Genre: Platformer Developer: Konami Publisher: Konami Players: 1 Released: 1993
I can remember that as a Genesis fan, I was quite jealous of NES owners for a few years. They had what my friends and I called the Magic Duo: Capcom & Konami. Konami especially hurt Genesis owners in the beginning. TMNT, Contra, Castlevania; all were games that everyone loved, no matter which system you owned. We were all quite elated when the big K (no, not K-Mart) decided to publish for our cherished console. Who would have thought that among such franchise gems as Bloodlines, Hardcorps, and Hyperstone Heist, the Genny would receive one of the sweetest exclusives of the 16-bit era in Rocket Knight Adventures.
As platformers go, RKA stands tall among the crowd, looking down on most. That’s no mean feat considering the level of quality the Genesis has in this department. Many people made the mistake, however, of casually dismissing the game as another Sonic clone. They could not have been farther from the truth.
RKA is a one player trip through everything that made the 2D platformers of old so successful and fun to play. As Sparkster, the leader of the courageous Rocket Knights, you must seek revenge against the corrupt Black Knight, Axel Gear, who disabled your former leader and has now attacked your kingdom and abducted the princess (bet you didn’t see that one coming!). Use your sword and rocket pack to battle through seven multi-tiered stages and end Gear’s evil plan.
One of the things that makes this game so memorable is the comedic tone used throughout the story. Your enemies are pigs and hardly look threatening (do video game swine ever look threatening?), providing many moments of humor. One look at your foes and you’ll be convinced that there’s no way these guys can actually win.
The best games are usually the ones you can jump right into, with simple and effective control, and RKA provides easy access. Attacking and jumping are the only things you need to do and holding down the attack button will charge your jetpack, giving you a limited boost to reach ledges and goodies such as 1ups, life fruit, and bonus gems. A neat twist to this is that boosting at an angle into a wall will bounce you up to higher levels not accessible otherwise. Many of these points are identified with arrows on the wall, so don’t worry about getting lost.
Sparkster’s prehensile tail also comes in handy, allowing him to hang from branches and swing up and around. Many items are precariously placed at the end of said branches so you need to be pretty careful about how you hang about. Swimming is another of our hero’s talents and is key in several stages.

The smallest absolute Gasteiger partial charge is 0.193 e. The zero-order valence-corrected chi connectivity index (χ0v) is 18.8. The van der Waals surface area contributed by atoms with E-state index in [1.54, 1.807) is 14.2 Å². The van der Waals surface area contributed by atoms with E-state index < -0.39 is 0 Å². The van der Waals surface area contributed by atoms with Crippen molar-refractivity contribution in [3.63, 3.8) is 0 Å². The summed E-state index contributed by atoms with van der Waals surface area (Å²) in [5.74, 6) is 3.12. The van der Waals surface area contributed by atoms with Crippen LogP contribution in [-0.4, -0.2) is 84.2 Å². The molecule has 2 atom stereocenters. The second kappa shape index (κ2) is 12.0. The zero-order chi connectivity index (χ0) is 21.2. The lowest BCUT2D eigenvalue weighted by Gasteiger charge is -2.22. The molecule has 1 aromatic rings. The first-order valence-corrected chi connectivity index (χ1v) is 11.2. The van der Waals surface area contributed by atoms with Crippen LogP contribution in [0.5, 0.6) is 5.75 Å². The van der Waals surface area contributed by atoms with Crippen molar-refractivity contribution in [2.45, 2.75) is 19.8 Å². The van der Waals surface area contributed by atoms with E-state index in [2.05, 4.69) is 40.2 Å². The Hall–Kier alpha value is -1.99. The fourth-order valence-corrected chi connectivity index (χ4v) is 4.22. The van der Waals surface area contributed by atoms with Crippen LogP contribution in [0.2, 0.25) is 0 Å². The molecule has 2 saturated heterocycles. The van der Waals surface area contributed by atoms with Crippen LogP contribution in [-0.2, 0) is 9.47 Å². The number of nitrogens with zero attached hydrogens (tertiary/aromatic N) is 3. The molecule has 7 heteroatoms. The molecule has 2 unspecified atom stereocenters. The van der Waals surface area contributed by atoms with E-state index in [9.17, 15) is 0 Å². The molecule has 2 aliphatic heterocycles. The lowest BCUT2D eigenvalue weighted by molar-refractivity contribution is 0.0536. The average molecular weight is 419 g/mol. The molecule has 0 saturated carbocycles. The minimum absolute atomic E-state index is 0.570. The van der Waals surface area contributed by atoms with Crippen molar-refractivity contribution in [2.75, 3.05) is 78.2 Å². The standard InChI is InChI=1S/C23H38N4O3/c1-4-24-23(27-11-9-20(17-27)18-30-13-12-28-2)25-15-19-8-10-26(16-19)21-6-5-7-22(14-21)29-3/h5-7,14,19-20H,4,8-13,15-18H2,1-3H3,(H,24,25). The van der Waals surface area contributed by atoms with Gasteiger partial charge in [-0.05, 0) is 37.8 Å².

To be truthful, I was shocked when I first saw this game in motion. It was one of the first games that I can remember using the new shading technique that allowed Genesis games to be more colorful than ever before. The environments in Rocket Knight are gorgeous and lively. Sprites are large and well animated, with little details such as enemies running away in fear when their devices are destroyed. It’s just too funny for words. The looks of shock on their faces when bosses are beaten is priceless!
There are also little in-game cut scenes to move the story along, usually diving right into the next stage without missing a beat. Seamless and entertaining, they play up the kidnapped princess cliché for all it’s worth. Sparkster is so loyal that he literally leaps before he looks, realizing too late that he’s in over his head. Just watch his expressions when bosses appear!
The kicker here, is the awesome effects used throughout the game. The reflecting water (used here first, I believe), heat warping effects from the lava cannon, and the ability to switch between background and foreground in some places add to the “wow!” factor greatly. There is parallax aplenty and it all just screams quality. There is some slowdown, usually during one of the big explosions, but it’s nothing that detracts from gameplay. You’ll be too busing concentrating on the multi-jointed bosses and scores of angry pigs heaving everything at you but the kitchen sink to be worried about it anyway.
I’m of the opinion that games must be judged by what was out at the time and not by current technology. Everyone knows that the Genesis was not renowned for its sound chip, but even so, it was possible to make Sega’s little system sing. Rocket Knight’s soundtrack is excellent and very worthy of downloading. Tunes are clear and well orchestrated, without any of the tinny sounds that make most gamers cringe when they think of a Genesis game. There are plenty of songs (over 15) that go on for quite a while before they loop and this is one game where stereo sound makes all the difference. You’ll need to play with a decent sound setup to truly appreciate it.
While there’s no speech, the in-game sounds are great. Booming explosions and shots compliment the action nicely and Sparkster’s little yelps when he gets hit or is in trouble are cute and funny at the same time.
Without a doubt, you must own Rocket Knight Adventures if you own a Genesis. It is not only one of the system’s best titles but also one of the greatest platformers ever made. Given the game’s cheap price (I got mine mint and complete on eBay for a cool $5), there’s no reason for holding out. The sequel, Sparkster , wasn’t really able to retain the magic of the original, but sequels seldom do. I cannot recommend RKA enough. Besides, how many games let you play as a sword-wielding, rocket pack-wearing, armored possum? Thought so.
SCORE: 9 out of 10